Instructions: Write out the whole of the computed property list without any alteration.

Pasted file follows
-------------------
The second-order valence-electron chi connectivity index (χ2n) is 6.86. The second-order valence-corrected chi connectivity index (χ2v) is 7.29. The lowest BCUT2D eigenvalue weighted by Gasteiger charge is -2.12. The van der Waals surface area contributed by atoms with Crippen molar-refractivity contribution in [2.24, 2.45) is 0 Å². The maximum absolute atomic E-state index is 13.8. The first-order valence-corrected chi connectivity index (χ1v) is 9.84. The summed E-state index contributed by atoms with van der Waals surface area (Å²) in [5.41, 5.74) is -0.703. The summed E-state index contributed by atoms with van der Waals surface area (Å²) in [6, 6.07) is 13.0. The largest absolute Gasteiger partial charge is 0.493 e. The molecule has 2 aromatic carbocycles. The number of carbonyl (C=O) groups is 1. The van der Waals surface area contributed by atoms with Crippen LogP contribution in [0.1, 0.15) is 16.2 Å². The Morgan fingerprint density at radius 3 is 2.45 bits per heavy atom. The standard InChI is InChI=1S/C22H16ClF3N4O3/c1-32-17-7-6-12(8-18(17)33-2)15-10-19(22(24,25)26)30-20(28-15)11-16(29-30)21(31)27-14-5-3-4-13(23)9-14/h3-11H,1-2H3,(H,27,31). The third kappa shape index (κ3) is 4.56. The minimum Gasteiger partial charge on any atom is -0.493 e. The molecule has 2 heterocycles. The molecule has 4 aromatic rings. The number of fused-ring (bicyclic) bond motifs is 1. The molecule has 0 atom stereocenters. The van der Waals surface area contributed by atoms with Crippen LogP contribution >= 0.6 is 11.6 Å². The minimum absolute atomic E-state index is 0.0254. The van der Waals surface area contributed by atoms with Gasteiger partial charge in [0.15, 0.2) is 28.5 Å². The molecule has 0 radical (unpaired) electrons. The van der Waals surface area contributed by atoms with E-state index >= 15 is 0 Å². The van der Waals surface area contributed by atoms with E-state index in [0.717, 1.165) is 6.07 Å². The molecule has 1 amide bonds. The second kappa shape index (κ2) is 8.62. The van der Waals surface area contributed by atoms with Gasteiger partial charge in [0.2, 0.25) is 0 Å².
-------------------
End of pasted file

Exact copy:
The second-order valence-electron chi connectivity index (χ2n) is 6.86. The second-order valence-corrected chi connectivity index (χ2v) is 7.29. The lowest BCUT2D eigenvalue weighted by Gasteiger charge is -2.12. The van der Waals surface area contributed by atoms with Crippen molar-refractivity contribution in [2.24, 2.45) is 0 Å². The maximum absolute atomic E-state index is 13.8. The first-order valence-corrected chi connectivity index (χ1v) is 9.84. The summed E-state index contributed by atoms with van der Waals surface area (Å²) in [5.41, 5.74) is -0.703. The summed E-state index contributed by atoms with van der Waals surface area (Å²) in [6, 6.07) is 13.0. The largest absolute Gasteiger partial charge is 0.493 e. The molecule has 2 aromatic carbocycles. The number of carbonyl (C=O) groups is 1. The van der Waals surface area contributed by atoms with Crippen LogP contribution in [0.1, 0.15) is 16.2 Å². The Morgan fingerprint density at radius 3 is 2.45 bits per heavy atom. The standard InChI is InChI=1S/C22H16ClF3N4O3/c1-32-17-7-6-12(8-18(17)33-2)15-10-19(22(24,25)26)30-20(28-15)11-16(29-30)21(31)27-14-5-3-4-13(23)9-14/h3-11H,1-2H3,(H,27,31). The third kappa shape index (κ3) is 4.56. The minimum Gasteiger partial charge on any atom is -0.493 e. The molecule has 2 heterocycles. The molecule has 4 aromatic rings. The number of fused-ring (bicyclic) bond motifs is 1. The molecule has 0 atom stereocenters. The van der Waals surface area contributed by atoms with Crippen LogP contribution >= 0.6 is 11.6 Å². The minimum absolute atomic E-state index is 0.0254. The van der Waals surface area contributed by atoms with Gasteiger partial charge in [0.15, 0.2) is 28.5 Å². The molecule has 0 radical (unpaired) electrons. The van der Waals surface area contributed by atoms with E-state index >= 15 is 0 Å². The van der Waals surface area contributed by atoms with E-state index in [0.717, 1.165) is 6.07 Å². The molecule has 1 amide bonds. The second kappa shape index (κ2) is 8.62. The van der Waals surface area contributed by atoms with Gasteiger partial charge in [0.2, 0.25) is 0 Å².